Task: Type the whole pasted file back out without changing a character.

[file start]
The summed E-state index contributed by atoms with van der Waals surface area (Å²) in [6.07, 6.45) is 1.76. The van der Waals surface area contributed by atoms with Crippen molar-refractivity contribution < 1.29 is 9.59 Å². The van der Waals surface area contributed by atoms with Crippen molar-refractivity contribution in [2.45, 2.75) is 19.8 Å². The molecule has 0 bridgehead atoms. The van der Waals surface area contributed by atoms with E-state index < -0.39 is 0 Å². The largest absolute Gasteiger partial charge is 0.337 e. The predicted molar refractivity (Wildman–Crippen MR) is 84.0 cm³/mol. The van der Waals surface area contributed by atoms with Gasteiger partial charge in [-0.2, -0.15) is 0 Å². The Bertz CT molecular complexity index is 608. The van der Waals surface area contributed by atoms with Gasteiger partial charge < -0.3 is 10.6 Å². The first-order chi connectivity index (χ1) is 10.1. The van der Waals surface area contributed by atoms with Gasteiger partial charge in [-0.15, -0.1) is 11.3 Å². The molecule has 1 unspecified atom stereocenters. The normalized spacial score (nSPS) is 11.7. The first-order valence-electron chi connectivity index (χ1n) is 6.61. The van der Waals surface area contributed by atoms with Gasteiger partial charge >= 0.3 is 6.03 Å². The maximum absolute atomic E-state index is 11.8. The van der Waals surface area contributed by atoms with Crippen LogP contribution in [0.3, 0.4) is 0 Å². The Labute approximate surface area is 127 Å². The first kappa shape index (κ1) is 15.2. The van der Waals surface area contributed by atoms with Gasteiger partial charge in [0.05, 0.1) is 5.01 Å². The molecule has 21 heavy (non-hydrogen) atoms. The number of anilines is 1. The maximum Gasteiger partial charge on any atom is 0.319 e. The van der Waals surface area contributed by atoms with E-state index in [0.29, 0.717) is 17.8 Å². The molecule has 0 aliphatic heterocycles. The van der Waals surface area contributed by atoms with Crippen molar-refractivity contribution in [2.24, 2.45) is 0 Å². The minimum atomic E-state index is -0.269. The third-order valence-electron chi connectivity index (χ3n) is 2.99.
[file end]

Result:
The summed E-state index contributed by atoms with van der Waals surface area (Å²) in [6.07, 6.45) is 1.76. The van der Waals surface area contributed by atoms with Crippen molar-refractivity contribution < 1.29 is 9.59 Å². The van der Waals surface area contributed by atoms with Crippen molar-refractivity contribution in [2.45, 2.75) is 19.8 Å². The molecule has 0 bridgehead atoms. The van der Waals surface area contributed by atoms with E-state index < -0.39 is 0 Å². The largest absolute Gasteiger partial charge is 0.337 e. The predicted molar refractivity (Wildman–Crippen MR) is 84.0 cm³/mol. The van der Waals surface area contributed by atoms with Gasteiger partial charge in [-0.2, -0.15) is 0 Å². The Bertz CT molecular complexity index is 608. The van der Waals surface area contributed by atoms with Gasteiger partial charge < -0.3 is 10.6 Å². The first-order chi connectivity index (χ1) is 10.1. The van der Waals surface area contributed by atoms with Gasteiger partial charge in [-0.15, -0.1) is 11.3 Å². The molecule has 1 unspecified atom stereocenters. The normalized spacial score (nSPS) is 11.7. The first-order valence-electron chi connectivity index (χ1n) is 6.61. The van der Waals surface area contributed by atoms with Gasteiger partial charge >= 0.3 is 6.03 Å². The maximum absolute atomic E-state index is 11.8. The van der Waals surface area contributed by atoms with Crippen LogP contribution in [0.3, 0.4) is 0 Å². The Labute approximate surface area is 127 Å². The first kappa shape index (κ1) is 15.2. The van der Waals surface area contributed by atoms with Gasteiger partial charge in [0.05, 0.1) is 5.01 Å². The molecule has 21 heavy (non-hydrogen) atoms. The number of anilines is 1. The maximum Gasteiger partial charge on any atom is 0.319 e. The van der Waals surface area contributed by atoms with E-state index in [0.29, 0.717) is 17.8 Å². The molecule has 0 aliphatic heterocycles. The van der Waals surface area contributed by atoms with Crippen molar-refractivity contribution in [2.24, 2.45) is 0 Å². The minimum atomic E-state index is -0.269. The third-order valence-electron chi connectivity index (χ3n) is 2.99.